“For as little as $188, anyone can purchase a drone
which can be controlled from great distances to capture sounds and images
without the knowledge of the person being recorded.”
But what of a drone operated by an individual hovering at a safe height over a stranger’s back garden and recording a private, or even an intimate, conversation and then uploading that conversation online? In most circumstances, the law will provide the victims of such a gross breach of privacy with no redress.
It is this gap that recently led the Australian Association for Unmanned Systems, together with Liberty Victoria, to call for the modernisation and harmonisation of Australia’s privacy laws in a report titled “The Use of Drones in Australia: An Agenda for Reform”. The report proposes nine reforms directed at amendment of current surveillance devices laws consistently across the country to include a general prohibition on recording private activity using a surveillance device.
The report proposes that “private activity” would include any activity where it would be reasonable that those engaged in the activity expected to be observed or overhead only by themselves, but not include activity where a person ought reasonably to have expected to be observed or overheard. The paper also proposes that any definition of “surveillance device” be technology neutral, that is, the rules “should neither require nor assume a particular technology”. The reforms would apply broadly to current and future technologies, and would cover any device which could be used to monitor, observe, overhear, listen to or record an activity, or to determine or monitor the geographical location of a person or object.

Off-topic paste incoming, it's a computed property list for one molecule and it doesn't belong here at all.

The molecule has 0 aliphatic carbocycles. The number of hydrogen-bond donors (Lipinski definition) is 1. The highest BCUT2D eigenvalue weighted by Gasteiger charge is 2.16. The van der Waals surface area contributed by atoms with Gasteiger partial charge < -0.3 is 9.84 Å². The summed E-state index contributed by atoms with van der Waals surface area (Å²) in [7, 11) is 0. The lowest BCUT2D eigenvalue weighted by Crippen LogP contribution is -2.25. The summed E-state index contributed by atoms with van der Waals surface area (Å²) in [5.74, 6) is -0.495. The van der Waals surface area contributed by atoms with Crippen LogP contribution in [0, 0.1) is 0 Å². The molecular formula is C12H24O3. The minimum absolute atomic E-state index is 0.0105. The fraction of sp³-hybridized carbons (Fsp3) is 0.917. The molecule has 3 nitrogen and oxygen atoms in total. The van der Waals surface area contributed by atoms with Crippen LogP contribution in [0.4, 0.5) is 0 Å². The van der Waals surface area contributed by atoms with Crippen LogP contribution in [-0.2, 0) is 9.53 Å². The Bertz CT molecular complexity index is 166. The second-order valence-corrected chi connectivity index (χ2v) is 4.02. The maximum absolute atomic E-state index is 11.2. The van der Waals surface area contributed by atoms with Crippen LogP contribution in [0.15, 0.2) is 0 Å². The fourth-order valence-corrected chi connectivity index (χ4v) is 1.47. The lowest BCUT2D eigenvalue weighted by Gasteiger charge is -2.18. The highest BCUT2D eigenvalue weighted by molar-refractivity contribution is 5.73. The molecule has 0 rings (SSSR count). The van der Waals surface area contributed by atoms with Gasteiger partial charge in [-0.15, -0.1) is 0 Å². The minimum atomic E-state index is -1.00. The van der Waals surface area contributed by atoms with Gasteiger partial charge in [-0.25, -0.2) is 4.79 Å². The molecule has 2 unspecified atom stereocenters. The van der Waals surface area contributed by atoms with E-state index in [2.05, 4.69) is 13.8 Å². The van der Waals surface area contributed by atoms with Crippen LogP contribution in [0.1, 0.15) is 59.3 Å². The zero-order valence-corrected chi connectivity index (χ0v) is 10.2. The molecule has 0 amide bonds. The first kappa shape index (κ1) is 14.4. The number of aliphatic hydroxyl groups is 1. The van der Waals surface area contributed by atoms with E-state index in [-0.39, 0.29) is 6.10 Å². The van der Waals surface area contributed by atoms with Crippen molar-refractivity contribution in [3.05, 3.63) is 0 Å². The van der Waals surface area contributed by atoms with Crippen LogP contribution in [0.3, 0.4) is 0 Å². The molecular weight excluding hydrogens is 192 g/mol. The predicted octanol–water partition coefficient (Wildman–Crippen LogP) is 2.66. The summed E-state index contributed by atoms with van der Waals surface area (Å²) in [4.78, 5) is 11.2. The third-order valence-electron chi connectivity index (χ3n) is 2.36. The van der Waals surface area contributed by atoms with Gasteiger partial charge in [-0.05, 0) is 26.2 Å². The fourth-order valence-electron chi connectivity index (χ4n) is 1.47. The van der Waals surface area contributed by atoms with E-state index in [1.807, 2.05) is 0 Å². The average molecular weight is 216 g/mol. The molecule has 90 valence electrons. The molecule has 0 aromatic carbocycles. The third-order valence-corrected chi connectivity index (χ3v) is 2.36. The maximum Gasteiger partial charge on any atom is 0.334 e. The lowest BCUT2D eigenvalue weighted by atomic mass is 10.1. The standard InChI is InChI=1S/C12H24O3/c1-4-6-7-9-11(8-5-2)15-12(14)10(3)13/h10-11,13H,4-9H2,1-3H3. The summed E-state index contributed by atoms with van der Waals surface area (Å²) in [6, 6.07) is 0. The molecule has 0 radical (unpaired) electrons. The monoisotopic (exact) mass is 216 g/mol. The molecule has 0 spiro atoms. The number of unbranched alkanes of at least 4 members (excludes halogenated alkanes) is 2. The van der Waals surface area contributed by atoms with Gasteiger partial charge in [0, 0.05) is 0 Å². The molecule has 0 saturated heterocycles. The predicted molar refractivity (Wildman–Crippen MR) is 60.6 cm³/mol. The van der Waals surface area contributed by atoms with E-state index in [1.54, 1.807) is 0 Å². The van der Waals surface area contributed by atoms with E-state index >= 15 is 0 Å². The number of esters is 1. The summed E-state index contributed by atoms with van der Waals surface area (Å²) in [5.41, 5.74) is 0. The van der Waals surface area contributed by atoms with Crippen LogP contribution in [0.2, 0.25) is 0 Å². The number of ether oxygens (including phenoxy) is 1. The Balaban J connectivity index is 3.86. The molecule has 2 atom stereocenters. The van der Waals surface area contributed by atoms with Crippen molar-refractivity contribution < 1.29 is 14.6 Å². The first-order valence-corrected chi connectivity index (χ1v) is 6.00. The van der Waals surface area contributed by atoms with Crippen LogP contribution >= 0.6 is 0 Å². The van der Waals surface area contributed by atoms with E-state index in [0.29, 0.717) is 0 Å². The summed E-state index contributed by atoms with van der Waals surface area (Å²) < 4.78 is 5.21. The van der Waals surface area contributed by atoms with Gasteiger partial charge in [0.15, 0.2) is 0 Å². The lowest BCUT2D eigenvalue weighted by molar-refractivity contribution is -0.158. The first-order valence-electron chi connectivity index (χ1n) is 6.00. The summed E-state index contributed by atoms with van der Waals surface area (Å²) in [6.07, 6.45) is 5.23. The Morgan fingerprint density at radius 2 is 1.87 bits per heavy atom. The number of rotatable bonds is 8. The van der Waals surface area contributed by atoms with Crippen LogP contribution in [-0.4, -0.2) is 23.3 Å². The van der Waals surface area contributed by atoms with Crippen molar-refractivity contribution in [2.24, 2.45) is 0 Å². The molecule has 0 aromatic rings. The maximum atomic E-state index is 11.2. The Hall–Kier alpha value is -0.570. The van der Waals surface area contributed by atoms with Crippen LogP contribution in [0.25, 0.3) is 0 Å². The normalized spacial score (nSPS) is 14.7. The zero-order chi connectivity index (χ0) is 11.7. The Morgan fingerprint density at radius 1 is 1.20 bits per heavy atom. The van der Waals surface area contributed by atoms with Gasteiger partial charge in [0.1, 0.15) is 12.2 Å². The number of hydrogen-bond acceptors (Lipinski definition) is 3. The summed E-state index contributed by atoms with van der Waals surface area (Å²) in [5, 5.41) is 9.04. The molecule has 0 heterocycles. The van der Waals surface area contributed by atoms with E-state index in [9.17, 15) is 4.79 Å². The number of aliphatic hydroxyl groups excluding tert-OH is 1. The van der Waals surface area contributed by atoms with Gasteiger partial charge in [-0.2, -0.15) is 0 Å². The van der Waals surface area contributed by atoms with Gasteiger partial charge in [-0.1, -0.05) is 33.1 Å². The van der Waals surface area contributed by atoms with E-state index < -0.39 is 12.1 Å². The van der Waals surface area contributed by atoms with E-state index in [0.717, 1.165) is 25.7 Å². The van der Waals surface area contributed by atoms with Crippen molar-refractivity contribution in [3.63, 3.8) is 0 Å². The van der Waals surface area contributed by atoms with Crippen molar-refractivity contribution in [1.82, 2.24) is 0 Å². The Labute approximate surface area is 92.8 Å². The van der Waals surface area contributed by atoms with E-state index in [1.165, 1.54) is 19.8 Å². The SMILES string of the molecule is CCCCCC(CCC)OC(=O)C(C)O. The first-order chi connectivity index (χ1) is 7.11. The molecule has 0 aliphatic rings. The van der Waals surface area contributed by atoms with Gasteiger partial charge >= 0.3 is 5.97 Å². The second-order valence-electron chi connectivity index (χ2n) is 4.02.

These leading industry and civil liberties organisations also propose that privacy commissioners in each jurisdiction across Australia have power to conciliate breaches of privacy by individuals who control drones or otherwise publish private information obtained through prohibited surveillance. Such a mechanism would give Australians an avenue to translate their feeling of exposure and vulnerability into a meaningful mechanism to dissuade such incursions into privacy in the future.
Until intergovernmental reform is achieved, Australia’s privacy framework will remain unfit for the purpose of balancing the beneficial uses of new technologies against community expectations of privacy across Australia.
In the meantime, keep one eye on the sky.
Matthew Albert is a barrister, a member of Liberty Victoria’s Policy Committee, and co-author of the report “The Use of Drones in Australia: An Agenda for Reform”. He is also a member of the Right Now board.
Dale Straughen is a student at Melbourne Law School and a member of Young Liberty for Law Reform.
Feature image: Drone with Go Pro camera mounted underneath. By Don McCullough/Flickr